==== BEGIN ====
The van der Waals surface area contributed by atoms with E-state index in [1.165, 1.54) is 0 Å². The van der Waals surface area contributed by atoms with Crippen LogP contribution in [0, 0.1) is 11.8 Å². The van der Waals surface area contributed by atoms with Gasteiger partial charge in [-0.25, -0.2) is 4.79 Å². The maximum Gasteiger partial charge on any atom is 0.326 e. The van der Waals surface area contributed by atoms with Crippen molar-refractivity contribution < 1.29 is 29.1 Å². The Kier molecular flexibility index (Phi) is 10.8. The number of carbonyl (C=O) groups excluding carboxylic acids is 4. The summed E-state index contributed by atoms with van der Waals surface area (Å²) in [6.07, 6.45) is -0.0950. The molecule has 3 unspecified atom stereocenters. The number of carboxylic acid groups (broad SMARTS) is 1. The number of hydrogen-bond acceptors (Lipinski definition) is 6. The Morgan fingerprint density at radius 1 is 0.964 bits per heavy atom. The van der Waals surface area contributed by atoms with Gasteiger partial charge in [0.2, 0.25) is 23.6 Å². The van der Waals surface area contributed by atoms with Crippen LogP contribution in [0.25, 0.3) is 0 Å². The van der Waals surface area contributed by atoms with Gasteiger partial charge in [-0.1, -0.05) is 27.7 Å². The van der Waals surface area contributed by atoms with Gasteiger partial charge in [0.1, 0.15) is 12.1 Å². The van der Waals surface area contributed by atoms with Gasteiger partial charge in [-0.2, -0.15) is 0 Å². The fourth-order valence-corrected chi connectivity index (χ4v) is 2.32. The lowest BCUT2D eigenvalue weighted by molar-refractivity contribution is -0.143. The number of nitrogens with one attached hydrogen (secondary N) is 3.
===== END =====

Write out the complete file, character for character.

The van der Waals surface area contributed by atoms with E-state index in [1.165, 1.54) is 0 Å². The van der Waals surface area contributed by atoms with Crippen LogP contribution in [0, 0.1) is 11.8 Å². The van der Waals surface area contributed by atoms with Gasteiger partial charge in [-0.25, -0.2) is 4.79 Å². The maximum Gasteiger partial charge on any atom is 0.326 e. The van der Waals surface area contributed by atoms with Crippen molar-refractivity contribution < 1.29 is 29.1 Å². The Kier molecular flexibility index (Phi) is 10.8. The number of carbonyl (C=O) groups excluding carboxylic acids is 4. The summed E-state index contributed by atoms with van der Waals surface area (Å²) in [6.07, 6.45) is -0.0950. The molecule has 3 unspecified atom stereocenters. The number of carboxylic acid groups (broad SMARTS) is 1. The number of hydrogen-bond acceptors (Lipinski definition) is 6. The Morgan fingerprint density at radius 1 is 0.964 bits per heavy atom. The van der Waals surface area contributed by atoms with Gasteiger partial charge in [0.2, 0.25) is 23.6 Å². The van der Waals surface area contributed by atoms with Crippen LogP contribution in [0.25, 0.3) is 0 Å². The van der Waals surface area contributed by atoms with Gasteiger partial charge in [-0.1, -0.05) is 27.7 Å². The van der Waals surface area contributed by atoms with Gasteiger partial charge in [0.1, 0.15) is 12.1 Å². The van der Waals surface area contributed by atoms with Gasteiger partial charge in [-0.2, -0.15) is 0 Å². The fourth-order valence-corrected chi connectivity index (χ4v) is 2.32. The lowest BCUT2D eigenvalue weighted by molar-refractivity contribution is -0.143. The number of nitrogens with one attached hydrogen (secondary N) is 3.